Northern Ireland’s first offshore wind farm has become the latest renewable project to be scrapped following a change in the UK subsidy scheme.

Under the original plans, the £1bn project off the east coast of the province would have supplied almost 20 per cent of its electricity requirements.

The First Flight Wind consortium, backed by Dong Energy of Denmark and the UK’s RES, had intended to generate 600MW from the wind farms off County Down, close to the border with the Irish Republic. But it had cut the project to 300-400MW due to concerns over its impact on shipping and fisheries, before cancelling it altogether on Tuesday.

The decision follows the tightening in the summer of the UK subsidy regime for renewable energy and the subsequent collapse of a number of wind farm schemes.

Steven Agnew, Northern Ireland assembly member for the Green party, said the project had fallen victim to moves by the UK’s Department of Energy and Climate Change to reduce subsidies available for the next wave of offshore wind farms, combined with uncertainties created by moves to establish a more integrated energy market across the Irish border.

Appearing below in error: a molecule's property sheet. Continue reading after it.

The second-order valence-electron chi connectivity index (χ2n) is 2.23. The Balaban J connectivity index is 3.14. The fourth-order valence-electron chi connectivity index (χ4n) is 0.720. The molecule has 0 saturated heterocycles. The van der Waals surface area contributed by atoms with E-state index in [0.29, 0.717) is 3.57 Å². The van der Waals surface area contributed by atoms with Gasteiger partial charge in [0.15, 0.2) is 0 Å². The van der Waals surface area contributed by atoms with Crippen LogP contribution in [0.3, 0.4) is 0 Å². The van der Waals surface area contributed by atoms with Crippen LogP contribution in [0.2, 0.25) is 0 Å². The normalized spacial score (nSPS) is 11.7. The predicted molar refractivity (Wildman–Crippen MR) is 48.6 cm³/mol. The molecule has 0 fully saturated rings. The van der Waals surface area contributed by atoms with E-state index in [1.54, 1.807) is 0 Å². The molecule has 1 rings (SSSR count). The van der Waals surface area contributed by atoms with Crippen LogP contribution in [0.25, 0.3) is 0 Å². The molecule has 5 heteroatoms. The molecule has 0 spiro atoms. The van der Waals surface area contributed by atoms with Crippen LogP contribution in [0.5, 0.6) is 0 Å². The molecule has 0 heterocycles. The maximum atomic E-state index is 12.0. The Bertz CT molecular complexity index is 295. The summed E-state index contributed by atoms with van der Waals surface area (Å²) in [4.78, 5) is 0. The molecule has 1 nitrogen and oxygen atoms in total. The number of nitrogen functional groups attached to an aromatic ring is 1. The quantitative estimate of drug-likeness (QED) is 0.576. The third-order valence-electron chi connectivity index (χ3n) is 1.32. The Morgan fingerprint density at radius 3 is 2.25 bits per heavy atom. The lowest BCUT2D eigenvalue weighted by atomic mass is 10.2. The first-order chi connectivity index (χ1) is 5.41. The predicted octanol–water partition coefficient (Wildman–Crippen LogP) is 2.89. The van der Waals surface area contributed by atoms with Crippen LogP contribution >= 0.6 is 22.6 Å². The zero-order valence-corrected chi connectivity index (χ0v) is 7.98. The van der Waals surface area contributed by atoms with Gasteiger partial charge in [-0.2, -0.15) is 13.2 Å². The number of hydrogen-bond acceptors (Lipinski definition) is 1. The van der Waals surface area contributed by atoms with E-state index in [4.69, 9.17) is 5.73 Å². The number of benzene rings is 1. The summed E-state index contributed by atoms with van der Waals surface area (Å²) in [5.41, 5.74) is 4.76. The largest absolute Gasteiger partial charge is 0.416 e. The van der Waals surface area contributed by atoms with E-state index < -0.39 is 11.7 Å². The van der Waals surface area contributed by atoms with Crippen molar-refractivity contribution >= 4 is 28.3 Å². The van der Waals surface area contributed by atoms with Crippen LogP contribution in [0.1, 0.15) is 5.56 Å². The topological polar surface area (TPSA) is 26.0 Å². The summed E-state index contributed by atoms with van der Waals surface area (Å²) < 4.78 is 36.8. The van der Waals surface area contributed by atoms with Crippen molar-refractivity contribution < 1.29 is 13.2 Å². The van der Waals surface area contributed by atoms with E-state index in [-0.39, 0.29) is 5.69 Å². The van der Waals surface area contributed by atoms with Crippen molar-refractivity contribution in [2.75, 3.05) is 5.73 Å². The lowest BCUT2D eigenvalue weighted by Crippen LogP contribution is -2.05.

“More flexibility on DECC’s part regarding Northern Ireland’s particular circumstances would have been welcome,” he said.

Michael Harper, project leader, blamed delays in the tendering process for the abandonment of the scheme. He also criticised Stormont’s devolved government, which he said had failed to settle the terms on which local renewable energy schemes could compete for subsidies with other green energy proposals across the UK.

In July, Dong Energy scrapped plans to build what would have been Europe’s largest wind farm in the Irish Sea between Anglesey and the Isle of Man off the north Wales coast.

However, other projects have continued to come online. In October, Ed Davey, energy secretary, officially opened a £1.6bn wind farm off the coast of Cumbria. The West of Duddon Sands project, capable of generating 390MW, is backed by Dong Energy and Iberdrola-owned Scottish Power and employed workers in Belfast at a pre-assembly harbour built to service wind farm installation.

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